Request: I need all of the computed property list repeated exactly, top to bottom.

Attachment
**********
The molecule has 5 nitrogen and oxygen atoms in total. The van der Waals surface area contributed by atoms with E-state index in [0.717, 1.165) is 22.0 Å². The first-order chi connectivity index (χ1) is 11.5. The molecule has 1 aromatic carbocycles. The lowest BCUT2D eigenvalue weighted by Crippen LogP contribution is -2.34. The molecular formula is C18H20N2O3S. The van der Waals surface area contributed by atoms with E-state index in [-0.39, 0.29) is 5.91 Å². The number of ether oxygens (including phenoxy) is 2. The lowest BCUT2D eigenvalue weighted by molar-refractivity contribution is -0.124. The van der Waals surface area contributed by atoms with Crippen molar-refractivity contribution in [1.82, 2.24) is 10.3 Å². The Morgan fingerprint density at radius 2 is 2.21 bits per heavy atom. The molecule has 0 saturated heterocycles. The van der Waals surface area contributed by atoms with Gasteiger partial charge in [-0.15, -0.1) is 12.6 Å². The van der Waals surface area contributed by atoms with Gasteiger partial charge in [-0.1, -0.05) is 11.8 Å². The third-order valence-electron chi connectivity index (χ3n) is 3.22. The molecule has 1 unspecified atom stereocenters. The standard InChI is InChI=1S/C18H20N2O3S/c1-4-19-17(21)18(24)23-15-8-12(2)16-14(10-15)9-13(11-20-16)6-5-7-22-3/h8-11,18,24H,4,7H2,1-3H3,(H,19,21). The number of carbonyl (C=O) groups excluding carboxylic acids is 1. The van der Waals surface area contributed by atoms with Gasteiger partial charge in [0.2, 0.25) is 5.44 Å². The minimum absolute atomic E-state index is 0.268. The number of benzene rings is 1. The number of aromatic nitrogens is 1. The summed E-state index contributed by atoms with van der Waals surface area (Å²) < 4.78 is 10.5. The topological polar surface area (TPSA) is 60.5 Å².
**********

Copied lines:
The molecule has 5 nitrogen and oxygen atoms in total. The van der Waals surface area contributed by atoms with E-state index in [0.717, 1.165) is 22.0 Å². The first-order chi connectivity index (χ1) is 11.5. The molecule has 1 aromatic carbocycles. The lowest BCUT2D eigenvalue weighted by Crippen LogP contribution is -2.34. The molecular formula is C18H20N2O3S. The van der Waals surface area contributed by atoms with E-state index in [-0.39, 0.29) is 5.91 Å². The number of ether oxygens (including phenoxy) is 2. The lowest BCUT2D eigenvalue weighted by molar-refractivity contribution is -0.124. The van der Waals surface area contributed by atoms with Crippen molar-refractivity contribution in [1.82, 2.24) is 10.3 Å². The Morgan fingerprint density at radius 2 is 2.21 bits per heavy atom. The molecule has 0 saturated heterocycles. The van der Waals surface area contributed by atoms with Gasteiger partial charge in [-0.15, -0.1) is 12.6 Å². The van der Waals surface area contributed by atoms with Gasteiger partial charge in [-0.1, -0.05) is 11.8 Å². The third-order valence-electron chi connectivity index (χ3n) is 3.22. The molecule has 1 unspecified atom stereocenters. The standard InChI is InChI=1S/C18H20N2O3S/c1-4-19-17(21)18(24)23-15-8-12(2)16-14(10-15)9-13(11-20-16)6-5-7-22-3/h8-11,18,24H,4,7H2,1-3H3,(H,19,21). The number of carbonyl (C=O) groups excluding carboxylic acids is 1. The van der Waals surface area contributed by atoms with Gasteiger partial charge in [0.2, 0.25) is 5.44 Å². The minimum absolute atomic E-state index is 0.268. The number of benzene rings is 1. The number of aromatic nitrogens is 1. The summed E-state index contributed by atoms with van der Waals surface area (Å²) < 4.78 is 10.5. The topological polar surface area (TPSA) is 60.5 Å².